Why MapR Recommends 'hard' and 'nolock' NFS Mount Options?

Document created by mufeed on Feb 7, 2016
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Author: Mufeed Usman


Original Publication Date: April 29 2015


Why 'hard'?

MapR does not require a 'hard' mount for it's functioning, but is strongly recommended. This is actually very important if you want to have reliable performance of programs that use NFS. Since MapR either uses loop-back mounting against a local process (that gets automatically restarted if it ever crashes) or uses mounting against a pool of external servers, it should be very rare that this causes a problem. On the other hand, the problems with soft mounts typically show up right away.


Why 'nolock'?

MapR does not support NFS level file locking and hence urges to use 'nolock' option during its NFS mounts. MapR-FS does provide guaranteed at-once semantics for file creation. If you create a file in the usual Unix manner with the exclusive flag set you can be certain that no other application has created the same file. This is how most Unix applications have managed exclusive access to data since long before file locking.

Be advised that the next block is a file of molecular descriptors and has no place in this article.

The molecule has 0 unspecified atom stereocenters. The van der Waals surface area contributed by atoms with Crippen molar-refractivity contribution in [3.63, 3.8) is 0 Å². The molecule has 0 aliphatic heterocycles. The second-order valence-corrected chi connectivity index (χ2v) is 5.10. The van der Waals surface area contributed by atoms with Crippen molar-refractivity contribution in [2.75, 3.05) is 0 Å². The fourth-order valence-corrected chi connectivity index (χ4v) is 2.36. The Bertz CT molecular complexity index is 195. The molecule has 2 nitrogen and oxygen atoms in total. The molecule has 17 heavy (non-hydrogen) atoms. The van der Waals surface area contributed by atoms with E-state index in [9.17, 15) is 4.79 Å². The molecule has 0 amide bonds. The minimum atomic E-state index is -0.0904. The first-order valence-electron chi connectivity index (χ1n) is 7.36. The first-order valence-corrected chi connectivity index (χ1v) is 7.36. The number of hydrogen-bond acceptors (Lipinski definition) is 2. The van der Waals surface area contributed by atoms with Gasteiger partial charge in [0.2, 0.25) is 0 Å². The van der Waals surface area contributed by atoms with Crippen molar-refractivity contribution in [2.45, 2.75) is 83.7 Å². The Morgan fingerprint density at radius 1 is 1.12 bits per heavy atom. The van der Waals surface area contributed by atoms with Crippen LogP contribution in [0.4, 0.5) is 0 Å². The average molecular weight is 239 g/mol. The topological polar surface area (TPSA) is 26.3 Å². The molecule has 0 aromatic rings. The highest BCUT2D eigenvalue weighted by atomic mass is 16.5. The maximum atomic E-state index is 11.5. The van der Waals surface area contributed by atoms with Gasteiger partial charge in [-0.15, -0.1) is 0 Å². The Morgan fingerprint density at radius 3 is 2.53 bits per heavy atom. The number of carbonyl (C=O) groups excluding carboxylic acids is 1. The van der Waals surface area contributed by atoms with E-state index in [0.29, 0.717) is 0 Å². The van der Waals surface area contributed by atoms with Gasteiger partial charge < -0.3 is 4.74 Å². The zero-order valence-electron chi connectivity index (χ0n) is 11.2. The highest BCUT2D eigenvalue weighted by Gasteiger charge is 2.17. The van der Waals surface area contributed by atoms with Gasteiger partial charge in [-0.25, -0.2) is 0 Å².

Exclusive locking on distributed file systems has always been a grey area. The one thing that is typically guaranteed (and is guaranteed with MapR-FS) is that atomic create works exactly the way that you would expect. Thus, lock file protocols will operate correctly without having to explicitly set lock options.

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